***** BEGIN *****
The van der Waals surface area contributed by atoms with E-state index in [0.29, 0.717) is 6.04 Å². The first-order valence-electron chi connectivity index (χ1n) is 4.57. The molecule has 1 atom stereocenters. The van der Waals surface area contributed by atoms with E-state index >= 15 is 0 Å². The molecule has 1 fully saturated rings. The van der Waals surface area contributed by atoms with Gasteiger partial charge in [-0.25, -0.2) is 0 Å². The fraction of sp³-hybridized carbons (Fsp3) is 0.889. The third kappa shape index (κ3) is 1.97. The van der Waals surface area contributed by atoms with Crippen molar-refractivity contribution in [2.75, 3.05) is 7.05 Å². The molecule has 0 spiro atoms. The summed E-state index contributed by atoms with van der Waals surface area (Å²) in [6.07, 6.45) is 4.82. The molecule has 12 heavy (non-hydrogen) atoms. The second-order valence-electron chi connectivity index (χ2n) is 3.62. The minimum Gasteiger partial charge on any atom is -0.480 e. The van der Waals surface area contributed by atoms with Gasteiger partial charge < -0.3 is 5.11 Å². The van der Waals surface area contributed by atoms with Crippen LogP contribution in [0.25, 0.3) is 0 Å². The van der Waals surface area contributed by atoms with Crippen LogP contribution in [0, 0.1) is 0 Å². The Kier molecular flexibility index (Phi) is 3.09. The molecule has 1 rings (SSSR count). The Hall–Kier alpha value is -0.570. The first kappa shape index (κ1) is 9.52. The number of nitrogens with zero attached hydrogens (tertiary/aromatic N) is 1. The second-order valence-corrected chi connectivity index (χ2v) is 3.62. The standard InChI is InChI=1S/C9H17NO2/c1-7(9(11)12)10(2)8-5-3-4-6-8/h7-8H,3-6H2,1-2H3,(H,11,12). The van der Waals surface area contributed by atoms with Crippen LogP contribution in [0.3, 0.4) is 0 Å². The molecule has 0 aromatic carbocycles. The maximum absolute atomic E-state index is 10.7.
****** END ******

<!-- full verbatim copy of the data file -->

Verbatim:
The van der Waals surface area contributed by atoms with E-state index in [0.29, 0.717) is 6.04 Å². The first-order valence-electron chi connectivity index (χ1n) is 4.57. The molecule has 1 atom stereocenters. The van der Waals surface area contributed by atoms with E-state index >= 15 is 0 Å². The molecule has 1 fully saturated rings. The van der Waals surface area contributed by atoms with Gasteiger partial charge in [-0.25, -0.2) is 0 Å². The fraction of sp³-hybridized carbons (Fsp3) is 0.889. The third kappa shape index (κ3) is 1.97. The van der Waals surface area contributed by atoms with Crippen molar-refractivity contribution in [2.75, 3.05) is 7.05 Å². The molecule has 0 spiro atoms. The summed E-state index contributed by atoms with van der Waals surface area (Å²) in [6.07, 6.45) is 4.82. The molecule has 12 heavy (non-hydrogen) atoms. The second-order valence-electron chi connectivity index (χ2n) is 3.62. The minimum Gasteiger partial charge on any atom is -0.480 e. The van der Waals surface area contributed by atoms with Gasteiger partial charge < -0.3 is 5.11 Å². The van der Waals surface area contributed by atoms with Crippen LogP contribution in [0.25, 0.3) is 0 Å². The van der Waals surface area contributed by atoms with Crippen LogP contribution in [0, 0.1) is 0 Å². The Kier molecular flexibility index (Phi) is 3.09. The molecule has 1 rings (SSSR count). The Hall–Kier alpha value is -0.570. The first kappa shape index (κ1) is 9.52. The number of nitrogens with zero attached hydrogens (tertiary/aromatic N) is 1. The second-order valence-corrected chi connectivity index (χ2v) is 3.62. The standard InChI is InChI=1S/C9H17NO2/c1-7(9(11)12)10(2)8-5-3-4-6-8/h7-8H,3-6H2,1-2H3,(H,11,12). The van der Waals surface area contributed by atoms with Crippen LogP contribution in [0.3, 0.4) is 0 Å². The molecule has 0 aromatic carbocycles. The maximum absolute atomic E-state index is 10.7.